And the bats and the owls
Often tear in at night through the eaves,
And at harmattan, the bamboo walls
Are ready tinder for the fire
That dries the fresh fish up on the rack.
Still, it’s been the healthy stock
To several fingers, to many more will be
Who reach to the sun.
No longer then bestride the threshold
But step in and stay
For good. We know the knife scars
Serrating down your back and front
Like beak of the sword-fish,
And both your ears, notched
As a bondsman to this house,
Are all relics of your first comings.
Then step in, step in and stay
For her body is tired,
Tired, her milk going sour
Where many more mouths gladden the heart.


The title of J.P. Clark’s poem is a store of meaning for the poem itself since it gives us understanding of many of the sentences we will encounter in the poem. The word Abiku is Yoruba for ‘spirit child. It refers to a child who must die and repeatedly be reborn again and again. So, Clark is talking to one of these Abiku.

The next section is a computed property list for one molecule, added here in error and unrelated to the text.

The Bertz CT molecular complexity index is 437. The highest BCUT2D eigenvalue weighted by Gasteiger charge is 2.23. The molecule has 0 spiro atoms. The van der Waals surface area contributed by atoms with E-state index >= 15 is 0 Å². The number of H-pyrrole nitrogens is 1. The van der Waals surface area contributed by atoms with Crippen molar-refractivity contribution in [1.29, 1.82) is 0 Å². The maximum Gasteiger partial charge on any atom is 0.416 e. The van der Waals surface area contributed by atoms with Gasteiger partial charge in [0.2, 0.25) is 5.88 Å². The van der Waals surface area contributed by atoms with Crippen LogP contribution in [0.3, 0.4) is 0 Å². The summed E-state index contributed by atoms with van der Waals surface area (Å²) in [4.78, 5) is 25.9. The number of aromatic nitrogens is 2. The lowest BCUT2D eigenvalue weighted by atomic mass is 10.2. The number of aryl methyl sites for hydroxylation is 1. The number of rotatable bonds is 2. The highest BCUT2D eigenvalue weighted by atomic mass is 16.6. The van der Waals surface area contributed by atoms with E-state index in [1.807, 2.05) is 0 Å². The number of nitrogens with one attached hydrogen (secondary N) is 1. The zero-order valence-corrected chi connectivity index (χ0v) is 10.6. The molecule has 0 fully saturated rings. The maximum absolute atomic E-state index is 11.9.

The poem opens by Clark sounding a denouncement to this Abiku who probably has just been reborn, for ‘coming and going these several seasons’ (line 1) to mean that he gets born, and when the family thinks that he is here to stay, he dies. And he does it several times so that Clark seems so fed up as to tell him to ‘stay out on the baobab tree’ (line 2). In Ghanaian cultural tradition and I should suppose same for Nigerian too, the baobab tree is suspected to be the meeting place of all manner of spirits, witches and wizards who work at night. This is because the tree is usually huge, grows tall and has thick shrubbery that gives it a mystical look especially at night. By asking Abiku to stay out on the baobab tree, Clark is asking him to stay in the spirit world and not be reborn. In the third line, Clark emphasises this by asking Abiku to ‘follow’ where he pleases his ‘kindred spirits’, which gives a sense that Abiku keeps coming and going from a community of like-minded spirits. This should be so, as Clark says, if ‘indoors is not enough’ for Abiku (line 4). Indoors refers to normal life among men when Abiku brings joy at birth, only to bring sorrow at death soon after.